“Bite-Size Bits of Local, National, and Global History”
“Bite-Size Bits of Local, National, and Global History”
Randolph in Tipton County, Tennessee — The American South (East South Central)

Twin Defenses

Forts Randolph and Wright

Twin Defenses Marker image. Click for full size.
Photographed By Don Morfe, April 20, 2014
1. Twin Defenses Marker
Inscription.  The village of Randolph played a significant early role in the Confederate defense of the Mississippi River. Here in April 1861, the state built training camps for the Provisional Army of Tennessee that Gov. Isham G. Harris had established. As part of Tennessee’s new military alliance with the Confederate States of America, officials also authorized the construction of two forts (Randolph and Wright) on either side of the Hatchie River.

For several months, enlistees from across the state came to the forts to learn to become soldiers. Aided by slaves from the region, they built extensive earthworks and other structures; one brick powder magazine still exists at Fort Wright. Young men who had joined the infantry, cavalry, or artillery companies in their native counties, assembled in these camps and were organized into regiments. One such private was Nathan Bedford Forrest, who began his military career here.

Col. John P. McCown and Maj. Alexander P. Stewart molded and drilled the enlistees at both forts into effective soldiers. The training produced enough skilled gunners to man not only the batteries at these forts, but also
Close up of map shown on the marker image. Click for full size.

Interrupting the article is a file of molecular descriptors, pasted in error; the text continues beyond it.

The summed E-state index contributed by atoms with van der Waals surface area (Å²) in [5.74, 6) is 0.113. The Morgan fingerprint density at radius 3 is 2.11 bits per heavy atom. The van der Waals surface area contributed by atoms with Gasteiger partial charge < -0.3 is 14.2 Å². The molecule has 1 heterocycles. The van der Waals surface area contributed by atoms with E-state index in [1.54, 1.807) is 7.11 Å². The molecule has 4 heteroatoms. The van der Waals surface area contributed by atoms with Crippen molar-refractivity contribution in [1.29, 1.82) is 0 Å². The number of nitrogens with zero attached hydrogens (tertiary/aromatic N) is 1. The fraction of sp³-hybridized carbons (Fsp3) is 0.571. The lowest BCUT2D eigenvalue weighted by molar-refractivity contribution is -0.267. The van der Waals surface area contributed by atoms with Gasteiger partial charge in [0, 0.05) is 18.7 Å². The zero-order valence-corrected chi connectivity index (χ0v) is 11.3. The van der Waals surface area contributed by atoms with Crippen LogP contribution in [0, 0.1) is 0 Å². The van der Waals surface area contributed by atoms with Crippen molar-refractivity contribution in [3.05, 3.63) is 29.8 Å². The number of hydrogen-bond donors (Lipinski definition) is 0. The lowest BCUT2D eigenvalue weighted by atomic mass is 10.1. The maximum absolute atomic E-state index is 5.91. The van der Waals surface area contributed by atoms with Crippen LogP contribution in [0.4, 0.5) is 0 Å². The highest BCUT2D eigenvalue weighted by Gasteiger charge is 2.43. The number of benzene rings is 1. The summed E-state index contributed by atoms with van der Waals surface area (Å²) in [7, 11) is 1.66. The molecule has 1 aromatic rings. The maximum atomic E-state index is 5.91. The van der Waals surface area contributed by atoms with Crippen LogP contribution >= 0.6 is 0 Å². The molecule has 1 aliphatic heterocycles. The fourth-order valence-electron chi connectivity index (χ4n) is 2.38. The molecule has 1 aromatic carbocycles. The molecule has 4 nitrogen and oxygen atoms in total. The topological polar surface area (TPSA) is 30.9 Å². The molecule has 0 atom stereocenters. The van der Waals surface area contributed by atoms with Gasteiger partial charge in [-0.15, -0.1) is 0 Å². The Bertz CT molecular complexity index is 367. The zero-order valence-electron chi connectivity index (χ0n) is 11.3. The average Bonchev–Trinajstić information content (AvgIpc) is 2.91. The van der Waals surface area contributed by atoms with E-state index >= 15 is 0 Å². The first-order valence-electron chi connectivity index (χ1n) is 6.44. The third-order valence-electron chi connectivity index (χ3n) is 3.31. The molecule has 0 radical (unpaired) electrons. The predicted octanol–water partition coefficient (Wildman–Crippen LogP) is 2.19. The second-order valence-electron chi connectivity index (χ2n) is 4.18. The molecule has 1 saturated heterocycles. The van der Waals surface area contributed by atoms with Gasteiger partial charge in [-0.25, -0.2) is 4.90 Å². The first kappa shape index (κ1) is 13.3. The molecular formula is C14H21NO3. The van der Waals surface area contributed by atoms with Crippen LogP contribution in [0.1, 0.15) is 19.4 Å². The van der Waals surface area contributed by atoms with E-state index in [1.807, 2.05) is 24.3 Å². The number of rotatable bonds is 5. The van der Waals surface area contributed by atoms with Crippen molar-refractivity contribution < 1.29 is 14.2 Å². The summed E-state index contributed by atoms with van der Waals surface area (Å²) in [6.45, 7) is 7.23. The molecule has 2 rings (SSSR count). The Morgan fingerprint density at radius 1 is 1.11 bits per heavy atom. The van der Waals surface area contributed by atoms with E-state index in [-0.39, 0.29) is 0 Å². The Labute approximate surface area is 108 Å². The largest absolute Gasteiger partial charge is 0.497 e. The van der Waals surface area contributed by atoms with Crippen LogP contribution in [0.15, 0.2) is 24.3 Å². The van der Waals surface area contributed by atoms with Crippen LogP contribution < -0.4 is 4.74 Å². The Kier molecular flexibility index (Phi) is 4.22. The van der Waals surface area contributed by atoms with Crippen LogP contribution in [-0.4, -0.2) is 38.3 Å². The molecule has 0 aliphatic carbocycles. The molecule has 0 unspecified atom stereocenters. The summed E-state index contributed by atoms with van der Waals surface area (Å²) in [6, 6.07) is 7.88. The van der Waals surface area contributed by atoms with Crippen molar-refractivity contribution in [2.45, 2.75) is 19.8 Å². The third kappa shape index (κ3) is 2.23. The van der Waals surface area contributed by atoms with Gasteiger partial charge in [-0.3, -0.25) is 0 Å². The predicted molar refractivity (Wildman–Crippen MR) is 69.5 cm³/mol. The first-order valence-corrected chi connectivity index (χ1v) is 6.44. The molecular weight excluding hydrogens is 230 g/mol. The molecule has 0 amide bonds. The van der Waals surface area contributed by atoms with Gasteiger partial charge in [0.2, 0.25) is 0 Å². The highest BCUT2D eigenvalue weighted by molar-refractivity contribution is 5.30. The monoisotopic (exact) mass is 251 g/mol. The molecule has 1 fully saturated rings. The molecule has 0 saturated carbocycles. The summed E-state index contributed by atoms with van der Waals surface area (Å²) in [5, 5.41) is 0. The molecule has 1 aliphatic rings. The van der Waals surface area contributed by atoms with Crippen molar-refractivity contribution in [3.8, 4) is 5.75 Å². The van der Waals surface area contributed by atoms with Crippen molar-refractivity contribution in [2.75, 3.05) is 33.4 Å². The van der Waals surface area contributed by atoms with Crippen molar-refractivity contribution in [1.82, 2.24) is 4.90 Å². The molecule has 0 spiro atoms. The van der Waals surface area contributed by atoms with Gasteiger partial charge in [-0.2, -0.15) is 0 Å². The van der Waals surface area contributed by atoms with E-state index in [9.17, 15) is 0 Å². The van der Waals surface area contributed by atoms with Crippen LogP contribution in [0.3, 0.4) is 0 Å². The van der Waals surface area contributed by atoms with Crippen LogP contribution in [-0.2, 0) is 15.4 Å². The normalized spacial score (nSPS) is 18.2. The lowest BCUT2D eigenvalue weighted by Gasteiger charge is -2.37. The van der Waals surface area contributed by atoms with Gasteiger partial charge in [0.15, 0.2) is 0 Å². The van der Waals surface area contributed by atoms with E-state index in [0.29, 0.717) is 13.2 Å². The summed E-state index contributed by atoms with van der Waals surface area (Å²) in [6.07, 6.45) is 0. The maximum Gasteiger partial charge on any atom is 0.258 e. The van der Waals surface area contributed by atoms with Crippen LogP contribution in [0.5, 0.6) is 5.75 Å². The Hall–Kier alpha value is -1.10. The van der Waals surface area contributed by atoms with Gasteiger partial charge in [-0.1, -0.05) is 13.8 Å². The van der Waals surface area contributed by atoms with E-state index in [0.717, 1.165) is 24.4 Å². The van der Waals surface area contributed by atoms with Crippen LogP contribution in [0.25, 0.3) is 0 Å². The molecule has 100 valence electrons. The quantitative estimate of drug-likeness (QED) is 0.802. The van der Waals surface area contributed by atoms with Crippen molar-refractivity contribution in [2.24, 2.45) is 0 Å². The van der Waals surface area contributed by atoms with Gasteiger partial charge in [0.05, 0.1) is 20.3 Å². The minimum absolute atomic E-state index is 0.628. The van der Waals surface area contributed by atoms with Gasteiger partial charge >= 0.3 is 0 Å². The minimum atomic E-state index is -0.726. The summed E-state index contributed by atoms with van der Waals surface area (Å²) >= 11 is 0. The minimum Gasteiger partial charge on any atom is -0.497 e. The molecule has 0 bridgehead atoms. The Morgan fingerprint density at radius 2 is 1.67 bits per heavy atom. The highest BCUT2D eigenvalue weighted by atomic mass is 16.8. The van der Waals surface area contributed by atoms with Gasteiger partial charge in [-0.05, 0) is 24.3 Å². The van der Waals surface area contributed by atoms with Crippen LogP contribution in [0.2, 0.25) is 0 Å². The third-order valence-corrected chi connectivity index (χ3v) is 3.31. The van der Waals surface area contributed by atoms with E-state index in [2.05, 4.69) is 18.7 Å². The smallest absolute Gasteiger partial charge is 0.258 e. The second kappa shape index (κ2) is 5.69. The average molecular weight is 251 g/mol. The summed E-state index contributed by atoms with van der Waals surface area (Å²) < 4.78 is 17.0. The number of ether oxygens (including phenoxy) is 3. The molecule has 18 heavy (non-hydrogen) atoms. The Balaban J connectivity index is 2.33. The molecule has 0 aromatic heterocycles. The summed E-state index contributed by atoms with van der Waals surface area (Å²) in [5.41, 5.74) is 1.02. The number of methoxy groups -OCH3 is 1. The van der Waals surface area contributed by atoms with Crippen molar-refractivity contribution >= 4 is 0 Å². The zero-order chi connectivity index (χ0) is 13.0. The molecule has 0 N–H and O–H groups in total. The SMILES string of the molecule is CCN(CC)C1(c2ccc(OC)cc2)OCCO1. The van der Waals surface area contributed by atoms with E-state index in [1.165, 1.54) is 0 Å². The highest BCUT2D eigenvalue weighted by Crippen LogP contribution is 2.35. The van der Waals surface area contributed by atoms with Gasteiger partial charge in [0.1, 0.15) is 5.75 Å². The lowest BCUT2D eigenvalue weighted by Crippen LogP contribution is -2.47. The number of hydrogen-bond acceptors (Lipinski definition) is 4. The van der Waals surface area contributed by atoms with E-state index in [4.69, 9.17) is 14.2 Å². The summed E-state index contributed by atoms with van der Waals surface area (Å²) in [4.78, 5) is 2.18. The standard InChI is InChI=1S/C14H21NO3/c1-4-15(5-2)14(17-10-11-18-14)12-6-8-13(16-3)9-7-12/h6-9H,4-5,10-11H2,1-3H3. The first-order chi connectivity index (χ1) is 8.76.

Photographed By Don Morfe, April 20, 2014
2. Close up of map shown on the marker
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the Confederate river defenses near New Madrid, Missouri, later in 1861.

By 1862, most of the men and guns had been reassigned to other defensive positions. The Confederates abandoned the posts entirely that summer. On September 25, 1862, a small band of Confederate guerrillas fired into the unarmed river packet Eugene, which was docked at Randolph landing. No serious damage occurred, but in retaliation, Union Gen. William T. Sherman ordered the entire town of Randolph burned except for an old church and one dwelling.

(lower left) "Panorama of the Mississippi Valley," with Memphis and fortifications - Courtesy Library of Congress
(upper center) Gen. Alexander P. Stewart and Gen. William T. Sherman Courtesy Library of Congress
(lower right) This idealized view of a “Confederate camp” was published in London in 1874 Courtesy Library of Congress
Erected by Tennessee Civil War Trails.
Topics and series. This historical marker is listed in these topic lists: Forts and CastlesWar, US Civil. In addition, it is included in the Tennessee Civil War Trails series list. A significant historical month for this entry is April 1861.
Location. 35° 31.063′ N, 89° 53.407′ W. Marker is in Randolph, Tennessee, in Tipton
Twin Defenses Marker image. Click for full size.
Photographed By Don Morfe, April 20, 2014
3. Twin Defenses Marker
County. Marker is on Ballard Slough Road, 0.1 miles north of Randolph Road, on the left when traveling north. Touch for map. Marker is in this post office area: Drummonds TN 38023, United States of America. Touch for directions.
Other nearby markers. At least 8 other markers are within 9 miles of this marker, measured as the crow flies. Randolph (a few steps from this marker); Randolph United Methodist Church (within shouting distance of this marker); Fort Wright, C.S.A. (approx. ¼ mile away); Munford United Methodist Church (approx. 6.4 miles away); Mt. Zion — Munford (approx. 6½ miles away); a different marker also named Randolph (approx. 7.6 miles away); Outer Breastworks (approx. 8½ miles away); Atoka Evangelical Presbyterian Church (approx. 8½ miles away). Touch for a list and map of all markers in Randolph.
Credits. This page was last revised on June 16, 2016. It was originally submitted on June 23, 2014, by Don Morfe of Baltimore, Maryland. This page has been viewed 724 times since then and 92 times this year. Photos:   1, 2, 3. submitted on June 23, 2014, by Don Morfe of Baltimore, Maryland. • Bernard Fisher was the editor who published this page.

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Dec. 9, 2022